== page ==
This section focuses on formative feedback that feeds forward from one assessment to the next, allowing students to improve, based on feedback to complete the feedback loop.
The importance of feedback for students is well recognised in higher education. It consistently gets relatively low student ratings in the National Student Survey. Academic experts recognise that feedback should be a formative process; lead to improvement; be an on-going dialogue; and promote self-regulated learning (Gibbs & Simpson; Black & William; Nicol & MacFarlane-Dick; Boud & Sadler). Nicol (2010) argues that feedback should be understandable, selective, specific, timely, contextualised, non-judgmental, balanced, forward looking, transferable and personal.
Digital technology can help achieve effective feedback practice in higher education, with potential benefits for students and staff. Digital feedback can provide variety to students - including written, audio, video, rubric-based, general and personalised feedback. This range can cater for diverse students needs and learning styles.
The Ulster Digital Learning Environment (DLE) collates digital feedback, making it available to students via My Grades. This provides a record of feedback, allowing students to access and re-access it at any time from any location. The learning design can be structured to provide staff with evidence that students have digested their feedback, for example, using the Bb Journal tool to reflect on feedback.
Digital feedback can feed-forward from one assessment to another and can be created by the student (reflective), tutor or peers. Tutors can save time by using reusable comments or by creating audio feedback instead of typing. The DLE can help with the administration and management of feedback - enabling anonymous feedback, helping manage large cohorts and organising peer feedback.
Digital feedback aligns with the Ulster Principles of Assessment and Feedback for Learning, in particular timely high quality feedback (Principle 3) and opportunities to act on feedback (Principle 4). It can promote positive motivational beliefs (Principle 5) and develop self-assessment and reflection (Principle 6) and encourage interaction and dialogue (Principle 7) around feedback.
In 2014, Moorhead and Hazlett investigated how Blackboard supports feedback in small and large group teaching at Ulster, with 314 student participants. The study found that the Blackboard tools are accessible, easy to use and effective for feedback. It found that students prefer online feedback; including Bb Assignment, Bb Test, Wimba, Rubric and Turnitin. Both students and staff preferred MCQs (Bb Test), liking the instant feedback that can help with revision.
|Automatic feedback||Instant and automatic feedback using quizzes (Bb Tests) helps students to self-correct, by providing feedback for the correct and incorrect answers. Bb Test statistics can inform teaching. Once set up, Bb Tests can be easily reused with other cohorts.|
|Feed forward||The Bb Assignment tool and Turnitin Feedback Studio allow for multiple submissions. A draft can be submitted, feedback provided to help the student improve their work and then re-submit a final version.|
|Multimedia feedback||Audio and video feedback can provide personalised and authentic feedback to students.
|Annotated feedback||Digitally annotate online assignment - by typing comments, strike-through text, highlight text, etc. This is possible via the Bb Assignment tool and Turnitin Feedback Studio. Reusable and sharable QuickMark comments can also added to assignment papers in Turnitin. Bb Assignments also has a freehand annotation tool.|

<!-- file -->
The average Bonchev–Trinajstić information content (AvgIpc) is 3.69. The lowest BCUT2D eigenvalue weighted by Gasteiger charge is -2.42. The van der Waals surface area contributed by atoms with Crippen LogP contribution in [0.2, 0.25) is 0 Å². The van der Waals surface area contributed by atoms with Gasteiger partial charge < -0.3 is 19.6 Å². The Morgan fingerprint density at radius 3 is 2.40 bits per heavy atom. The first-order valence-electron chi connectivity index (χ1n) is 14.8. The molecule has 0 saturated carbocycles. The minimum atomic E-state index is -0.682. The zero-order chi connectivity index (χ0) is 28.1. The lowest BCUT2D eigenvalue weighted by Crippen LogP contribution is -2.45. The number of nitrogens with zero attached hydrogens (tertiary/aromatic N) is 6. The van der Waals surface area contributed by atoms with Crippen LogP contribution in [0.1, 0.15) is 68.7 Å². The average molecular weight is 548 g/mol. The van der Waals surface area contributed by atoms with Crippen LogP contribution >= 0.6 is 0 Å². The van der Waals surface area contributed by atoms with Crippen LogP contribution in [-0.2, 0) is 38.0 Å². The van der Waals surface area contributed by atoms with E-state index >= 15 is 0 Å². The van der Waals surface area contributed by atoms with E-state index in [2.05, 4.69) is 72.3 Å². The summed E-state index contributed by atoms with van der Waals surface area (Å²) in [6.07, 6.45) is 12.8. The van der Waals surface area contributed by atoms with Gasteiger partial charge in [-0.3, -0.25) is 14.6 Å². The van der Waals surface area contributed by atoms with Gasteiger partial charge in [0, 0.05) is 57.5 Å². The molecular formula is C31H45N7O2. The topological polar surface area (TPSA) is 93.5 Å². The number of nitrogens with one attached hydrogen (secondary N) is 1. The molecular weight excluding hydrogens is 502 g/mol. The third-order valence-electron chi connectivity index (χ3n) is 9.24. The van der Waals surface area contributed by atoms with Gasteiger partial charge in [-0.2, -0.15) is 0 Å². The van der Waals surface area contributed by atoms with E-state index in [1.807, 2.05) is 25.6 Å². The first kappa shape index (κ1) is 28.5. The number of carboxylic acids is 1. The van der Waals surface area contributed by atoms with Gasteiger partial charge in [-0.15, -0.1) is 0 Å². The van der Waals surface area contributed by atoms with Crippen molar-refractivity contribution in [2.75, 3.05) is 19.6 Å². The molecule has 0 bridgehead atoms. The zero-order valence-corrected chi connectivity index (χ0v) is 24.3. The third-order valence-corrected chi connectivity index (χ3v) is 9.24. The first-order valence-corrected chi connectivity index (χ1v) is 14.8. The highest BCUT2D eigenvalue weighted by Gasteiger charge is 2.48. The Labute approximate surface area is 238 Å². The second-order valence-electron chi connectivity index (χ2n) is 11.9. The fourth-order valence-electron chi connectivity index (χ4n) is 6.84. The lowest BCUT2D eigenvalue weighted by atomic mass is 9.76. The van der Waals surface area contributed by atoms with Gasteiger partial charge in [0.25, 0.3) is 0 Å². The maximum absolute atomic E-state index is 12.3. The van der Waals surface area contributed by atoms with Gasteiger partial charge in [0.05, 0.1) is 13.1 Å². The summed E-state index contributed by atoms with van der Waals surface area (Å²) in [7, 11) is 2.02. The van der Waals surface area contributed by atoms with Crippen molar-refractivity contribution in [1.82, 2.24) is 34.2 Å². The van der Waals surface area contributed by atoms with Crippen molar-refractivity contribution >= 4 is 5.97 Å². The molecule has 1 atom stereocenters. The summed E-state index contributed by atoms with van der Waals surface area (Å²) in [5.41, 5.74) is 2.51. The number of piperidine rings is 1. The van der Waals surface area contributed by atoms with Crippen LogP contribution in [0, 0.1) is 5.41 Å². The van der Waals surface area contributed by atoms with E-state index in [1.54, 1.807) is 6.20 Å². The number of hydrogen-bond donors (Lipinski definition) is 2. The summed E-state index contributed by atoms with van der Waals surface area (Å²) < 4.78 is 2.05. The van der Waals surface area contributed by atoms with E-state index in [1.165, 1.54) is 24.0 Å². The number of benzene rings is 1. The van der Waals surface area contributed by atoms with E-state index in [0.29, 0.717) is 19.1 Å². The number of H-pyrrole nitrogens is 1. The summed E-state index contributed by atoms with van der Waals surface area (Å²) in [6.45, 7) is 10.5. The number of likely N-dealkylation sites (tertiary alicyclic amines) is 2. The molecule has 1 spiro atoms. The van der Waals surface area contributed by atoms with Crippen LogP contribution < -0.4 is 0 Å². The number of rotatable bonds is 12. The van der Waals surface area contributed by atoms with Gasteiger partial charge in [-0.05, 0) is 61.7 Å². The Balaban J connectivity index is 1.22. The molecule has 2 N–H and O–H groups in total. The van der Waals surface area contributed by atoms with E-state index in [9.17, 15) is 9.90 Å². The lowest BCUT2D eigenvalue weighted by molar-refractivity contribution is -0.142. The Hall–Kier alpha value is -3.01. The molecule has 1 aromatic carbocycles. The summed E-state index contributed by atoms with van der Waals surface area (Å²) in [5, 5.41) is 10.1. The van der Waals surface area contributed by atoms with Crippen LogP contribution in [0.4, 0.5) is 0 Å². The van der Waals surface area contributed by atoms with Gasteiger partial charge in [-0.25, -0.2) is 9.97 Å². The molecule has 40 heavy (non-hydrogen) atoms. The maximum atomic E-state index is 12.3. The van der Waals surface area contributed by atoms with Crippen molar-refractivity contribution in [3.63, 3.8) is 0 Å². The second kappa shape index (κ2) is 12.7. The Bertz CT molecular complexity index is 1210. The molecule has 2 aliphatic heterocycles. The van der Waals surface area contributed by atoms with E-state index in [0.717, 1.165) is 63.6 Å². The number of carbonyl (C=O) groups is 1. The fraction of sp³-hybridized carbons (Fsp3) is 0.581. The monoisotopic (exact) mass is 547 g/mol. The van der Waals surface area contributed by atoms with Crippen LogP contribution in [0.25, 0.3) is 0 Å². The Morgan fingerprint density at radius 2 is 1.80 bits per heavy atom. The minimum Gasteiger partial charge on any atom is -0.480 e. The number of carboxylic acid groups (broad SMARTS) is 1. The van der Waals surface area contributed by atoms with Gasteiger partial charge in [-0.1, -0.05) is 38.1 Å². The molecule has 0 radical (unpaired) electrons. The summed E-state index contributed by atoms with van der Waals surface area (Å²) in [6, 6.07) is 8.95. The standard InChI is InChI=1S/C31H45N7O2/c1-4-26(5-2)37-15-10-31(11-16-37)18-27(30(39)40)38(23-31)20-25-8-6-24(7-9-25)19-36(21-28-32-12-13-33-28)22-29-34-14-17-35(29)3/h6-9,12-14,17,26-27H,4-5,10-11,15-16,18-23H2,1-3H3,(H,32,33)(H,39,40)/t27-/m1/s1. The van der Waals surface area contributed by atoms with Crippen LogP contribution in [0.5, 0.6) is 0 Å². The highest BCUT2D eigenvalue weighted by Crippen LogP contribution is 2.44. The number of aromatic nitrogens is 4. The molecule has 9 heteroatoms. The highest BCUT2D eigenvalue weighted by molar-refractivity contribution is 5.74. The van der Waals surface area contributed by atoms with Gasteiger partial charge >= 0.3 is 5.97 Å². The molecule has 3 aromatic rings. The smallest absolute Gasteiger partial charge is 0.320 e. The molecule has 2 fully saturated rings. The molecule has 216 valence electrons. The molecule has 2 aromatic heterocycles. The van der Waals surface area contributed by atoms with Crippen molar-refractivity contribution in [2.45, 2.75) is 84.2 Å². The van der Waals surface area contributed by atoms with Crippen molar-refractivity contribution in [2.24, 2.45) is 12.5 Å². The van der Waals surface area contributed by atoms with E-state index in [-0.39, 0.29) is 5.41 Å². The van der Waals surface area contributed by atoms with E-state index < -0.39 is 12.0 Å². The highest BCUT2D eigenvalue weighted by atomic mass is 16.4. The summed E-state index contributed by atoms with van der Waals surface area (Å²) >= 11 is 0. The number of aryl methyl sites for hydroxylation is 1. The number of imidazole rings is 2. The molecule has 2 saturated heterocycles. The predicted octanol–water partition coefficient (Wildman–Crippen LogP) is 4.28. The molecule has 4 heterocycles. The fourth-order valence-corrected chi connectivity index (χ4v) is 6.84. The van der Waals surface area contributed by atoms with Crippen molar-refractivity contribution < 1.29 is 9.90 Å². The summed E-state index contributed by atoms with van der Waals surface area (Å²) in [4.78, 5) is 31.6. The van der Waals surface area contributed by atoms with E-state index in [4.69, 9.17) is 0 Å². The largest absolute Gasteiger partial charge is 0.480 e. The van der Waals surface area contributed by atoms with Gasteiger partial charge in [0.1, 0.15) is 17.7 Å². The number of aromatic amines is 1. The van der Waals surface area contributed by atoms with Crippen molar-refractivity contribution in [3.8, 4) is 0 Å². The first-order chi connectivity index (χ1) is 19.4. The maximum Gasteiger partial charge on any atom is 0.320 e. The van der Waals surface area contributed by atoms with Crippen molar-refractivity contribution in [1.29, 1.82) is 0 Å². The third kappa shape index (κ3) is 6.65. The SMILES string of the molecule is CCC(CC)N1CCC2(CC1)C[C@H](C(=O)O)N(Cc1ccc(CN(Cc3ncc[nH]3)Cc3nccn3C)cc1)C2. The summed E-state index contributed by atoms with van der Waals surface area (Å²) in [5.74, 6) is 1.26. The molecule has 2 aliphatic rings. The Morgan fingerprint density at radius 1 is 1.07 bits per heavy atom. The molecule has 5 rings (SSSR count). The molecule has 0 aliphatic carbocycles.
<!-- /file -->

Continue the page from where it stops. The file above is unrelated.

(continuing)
|Criteria-based feedback||A Rubric can be attached to a range of assessment and feedback tools in the DLE, e.g. Turnitin Feedback Studio, Bb Assignment, etc. This gives students access to criteria based feedback based on the learning outcomes. This can help ensure feedback consistency in a student cohort.|
|Peer feedback||Peer review involves students constructing feedback for their peers based on criteria, review questions and model answers. This allows students to compare their work with that of their peers and improve their own due to this. Peer review can be achieved using the Bb Self and Peer Assessment tool or Turnitin PeerMark. These tools provide easy administration, management and the option for anonymity.|
|Feedback dialogue||The Bb Blog and Bb Discussion Board tools can provide opportunities for students to discuss feedback, allowing them to contextualise it. The discussion tool structures the dialogue by forum, threads and comments, whereas the blog sorts via person and date. Bb Collaborate Ultra could be used to create a real-time online classroom to discuss feedback.|
|Group feedback||The Bb Group tool gives students access to a Group Assignment submission area and a range of communication and collaboration tools to help them work together. Group feedback can be provided via the Group Assignment tool. The Bb Wiki tool could be used by students to work collaboratively on a range of feedback related topics.|
|Reflect on feedback||The Bb Journal and Bb Portfolio enables students to reflect on their feedback. This can provide evidence that the feedback has been accessed and digested by the students. It can allow for ipsative feedback, where students consider their progress by comparing their work to their own previous work. A Bb Survey could be used to evaluate the student thoughts on the feedback process.|
|Portable feedback||Students can conveniently access their feedback on handheld devices via the Blackboard app. They can access all their feedback via My Grades in Blackboard at any time.|